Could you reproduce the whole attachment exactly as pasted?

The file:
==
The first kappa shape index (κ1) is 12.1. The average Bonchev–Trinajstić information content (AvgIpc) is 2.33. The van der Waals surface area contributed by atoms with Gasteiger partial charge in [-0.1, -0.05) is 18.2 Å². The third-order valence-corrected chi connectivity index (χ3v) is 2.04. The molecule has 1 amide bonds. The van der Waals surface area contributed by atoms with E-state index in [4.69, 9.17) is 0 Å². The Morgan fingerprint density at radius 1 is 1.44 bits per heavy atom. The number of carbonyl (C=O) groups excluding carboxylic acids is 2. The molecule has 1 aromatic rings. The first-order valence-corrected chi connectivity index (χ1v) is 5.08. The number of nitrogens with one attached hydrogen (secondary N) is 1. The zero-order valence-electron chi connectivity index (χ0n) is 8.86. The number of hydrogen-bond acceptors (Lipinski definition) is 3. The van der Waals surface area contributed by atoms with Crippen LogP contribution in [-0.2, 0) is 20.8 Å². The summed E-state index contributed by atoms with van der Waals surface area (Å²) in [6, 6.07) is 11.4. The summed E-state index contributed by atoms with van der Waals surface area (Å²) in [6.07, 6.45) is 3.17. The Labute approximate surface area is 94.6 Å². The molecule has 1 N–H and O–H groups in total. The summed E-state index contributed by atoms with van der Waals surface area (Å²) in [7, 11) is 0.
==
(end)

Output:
The first kappa shape index (κ1) is 12.1. The average Bonchev–Trinajstić information content (AvgIpc) is 2.33. The van der Waals surface area contributed by atoms with Gasteiger partial charge in [-0.1, -0.05) is 18.2 Å². The third-order valence-corrected chi connectivity index (χ3v) is 2.04. The molecule has 1 amide bonds. The van der Waals surface area contributed by atoms with E-state index in [4.69, 9.17) is 0 Å². The Morgan fingerprint density at radius 1 is 1.44 bits per heavy atom. The number of carbonyl (C=O) groups excluding carboxylic acids is 2. The molecule has 1 aromatic rings. The first-order valence-corrected chi connectivity index (χ1v) is 5.08. The number of nitrogens with one attached hydrogen (secondary N) is 1. The zero-order valence-electron chi connectivity index (χ0n) is 8.86. The number of hydrogen-bond acceptors (Lipinski definition) is 3. The van der Waals surface area contributed by atoms with Crippen LogP contribution in [-0.2, 0) is 20.8 Å². The summed E-state index contributed by atoms with van der Waals surface area (Å²) in [6, 6.07) is 11.4. The summed E-state index contributed by atoms with van der Waals surface area (Å²) in [6.07, 6.45) is 3.17. The Labute approximate surface area is 94.6 Å². The molecule has 1 N–H and O–H groups in total. The summed E-state index contributed by atoms with van der Waals surface area (Å²) in [7, 11) is 0.